One fascinating feature of this period of relative freedom is that during the 50 years between the two Persian dynasties, the Egyptians became friends and allies of Sparta, the city-state that proved to be a real thorn in the side of Persian ambitions. The Egyptians sent grain to Sparta in exchange for protection from Persia. The Spartans revered the Egyptian oracle at Siwa, which turned out to be a crucial stop for Alexander the Great in ensuing centuries. In fact, the Spartans had a special place in their heart for the Temple of Amun in the famous oasis (From Myth and Territory in the Spartan Mediterranean):
The Egyptians remained free of Persian control for about 50 years, when Artaxerxes III captured the country again in 342 BC, removing the last native pharaoh, Nakhthorheb/Nectanebo II. In fact, the alliance with Sparta was strong enough, that the Spartans declined to join the forces engaged in Egypt’s reconquest by the Persians.
Nectanebo initially got some assistance from Cyprus and Phoenicia. And, despite also investing wisely in 20,000 Greek mercenaries, Egypt was again defeated. It seems the Cyprian and Phoenician forces were re-recruited by Artaxerxes. Instead of just coming through Pelusium, the Persian forces were dispersed throughout the area: The Egyptians were spread so thin Nectanebo II was forced to retreat into Memphis. Ultimatley, Nectanebo fled into Nubia and tried to retake the throne with the aid of another powerful Siate noble, Khabash. However, it was to no avail and that was the end of the native rule of Egypt for many centuries. Kabash is an interesting figure, too: Though not much is known, in Egyptian records of that era, Kabash is referred to as “Lord of both lands” ( King of Upper and Lower Egypt) and as “Son of the Sun” (Se-Re, which is another pharaonic title). In fact, Kabash was actually given the throne name of Senen-setep-en-Ptah in a decree by Ptolemy Lagides/King Ptolemy I Soter.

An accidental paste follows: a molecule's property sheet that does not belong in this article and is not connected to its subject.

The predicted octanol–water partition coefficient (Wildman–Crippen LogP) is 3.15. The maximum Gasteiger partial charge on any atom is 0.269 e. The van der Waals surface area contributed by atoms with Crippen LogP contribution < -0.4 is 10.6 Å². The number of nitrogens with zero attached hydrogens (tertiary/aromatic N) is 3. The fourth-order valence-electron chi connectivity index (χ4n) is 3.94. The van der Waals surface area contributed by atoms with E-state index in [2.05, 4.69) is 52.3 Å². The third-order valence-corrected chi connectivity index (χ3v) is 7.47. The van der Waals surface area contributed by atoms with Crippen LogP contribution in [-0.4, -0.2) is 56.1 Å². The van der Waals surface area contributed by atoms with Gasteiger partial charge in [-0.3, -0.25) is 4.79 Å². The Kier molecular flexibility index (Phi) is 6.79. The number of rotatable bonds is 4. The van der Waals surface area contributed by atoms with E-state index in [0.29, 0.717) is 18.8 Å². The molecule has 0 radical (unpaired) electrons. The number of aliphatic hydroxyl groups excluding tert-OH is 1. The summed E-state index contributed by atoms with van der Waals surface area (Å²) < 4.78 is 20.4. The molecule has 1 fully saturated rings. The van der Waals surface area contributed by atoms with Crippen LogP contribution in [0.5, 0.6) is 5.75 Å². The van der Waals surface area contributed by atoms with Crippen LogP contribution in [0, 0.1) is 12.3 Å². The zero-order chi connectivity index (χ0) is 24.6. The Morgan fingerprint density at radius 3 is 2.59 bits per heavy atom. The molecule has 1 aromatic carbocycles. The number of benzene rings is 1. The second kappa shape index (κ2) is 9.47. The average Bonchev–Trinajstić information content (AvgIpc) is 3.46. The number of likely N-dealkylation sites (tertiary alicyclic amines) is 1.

One of the many myths associated with Alexander the Great was that Nectanebo was his real father, and that is why the Macedonian hero had a right to rule Egypt. One of the many reasons this is patently false is that part of the ancient Egyptian equation for figuring out who was the proper ruler involved marriage to royal females. However, the fact is Egypt embraced Alexander 10 years after Artaxerxes’s reconquest, as he accorded their ancient god and goddesses with all due respect.
Now, I just have to figure out how to work this all into Thursday’s show! Stay tuned.
1) The Oxford History of Ancient Egypt, edited by Ian Shaw (2000)
2) The Great Courses/The History of Ancient Egypt by Bob Brier (#40)
3) The Complete Royal Families of Ancient Egypt, Aidan Dodson and Dylan Hilton (2004)